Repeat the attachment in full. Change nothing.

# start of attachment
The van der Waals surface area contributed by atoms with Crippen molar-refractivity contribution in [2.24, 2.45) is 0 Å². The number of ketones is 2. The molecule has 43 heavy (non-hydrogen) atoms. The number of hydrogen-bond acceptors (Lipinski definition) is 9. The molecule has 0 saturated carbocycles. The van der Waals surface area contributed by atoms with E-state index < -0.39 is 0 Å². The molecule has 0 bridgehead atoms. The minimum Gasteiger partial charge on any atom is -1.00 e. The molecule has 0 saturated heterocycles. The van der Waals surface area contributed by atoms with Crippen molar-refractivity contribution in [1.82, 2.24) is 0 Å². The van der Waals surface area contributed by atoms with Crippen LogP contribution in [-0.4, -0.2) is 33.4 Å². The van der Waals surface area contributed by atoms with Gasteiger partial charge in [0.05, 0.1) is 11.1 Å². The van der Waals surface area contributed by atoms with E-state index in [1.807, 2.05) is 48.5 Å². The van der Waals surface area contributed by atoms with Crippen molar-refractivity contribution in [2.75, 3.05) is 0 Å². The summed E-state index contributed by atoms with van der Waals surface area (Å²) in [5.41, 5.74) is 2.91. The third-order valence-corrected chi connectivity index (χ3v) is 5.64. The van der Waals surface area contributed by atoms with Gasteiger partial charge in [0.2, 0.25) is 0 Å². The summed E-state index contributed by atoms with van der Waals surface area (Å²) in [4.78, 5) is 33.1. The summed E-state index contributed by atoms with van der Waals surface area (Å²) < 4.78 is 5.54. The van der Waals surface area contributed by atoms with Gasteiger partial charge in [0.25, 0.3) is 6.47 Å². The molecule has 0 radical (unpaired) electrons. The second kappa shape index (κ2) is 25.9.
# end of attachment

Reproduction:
The van der Waals surface area contributed by atoms with Crippen molar-refractivity contribution in [2.24, 2.45) is 0 Å². The number of ketones is 2. The molecule has 43 heavy (non-hydrogen) atoms. The number of hydrogen-bond acceptors (Lipinski definition) is 9. The molecule has 0 saturated carbocycles. The van der Waals surface area contributed by atoms with E-state index < -0.39 is 0 Å². The molecule has 0 bridgehead atoms. The minimum Gasteiger partial charge on any atom is -1.00 e. The molecule has 0 saturated heterocycles. The van der Waals surface area contributed by atoms with Crippen molar-refractivity contribution in [1.82, 2.24) is 0 Å². The van der Waals surface area contributed by atoms with Crippen LogP contribution in [-0.4, -0.2) is 33.4 Å². The van der Waals surface area contributed by atoms with Gasteiger partial charge in [0.05, 0.1) is 11.1 Å². The van der Waals surface area contributed by atoms with E-state index in [1.807, 2.05) is 48.5 Å². The van der Waals surface area contributed by atoms with Crippen molar-refractivity contribution in [2.75, 3.05) is 0 Å². The summed E-state index contributed by atoms with van der Waals surface area (Å²) in [5.41, 5.74) is 2.91. The third-order valence-corrected chi connectivity index (χ3v) is 5.64. The van der Waals surface area contributed by atoms with Gasteiger partial charge in [0.2, 0.25) is 0 Å². The summed E-state index contributed by atoms with van der Waals surface area (Å²) in [4.78, 5) is 33.1. The summed E-state index contributed by atoms with van der Waals surface area (Å²) < 4.78 is 5.54. The van der Waals surface area contributed by atoms with Gasteiger partial charge in [0.25, 0.3) is 6.47 Å². The molecule has 0 radical (unpaired) electrons. The second kappa shape index (κ2) is 25.9.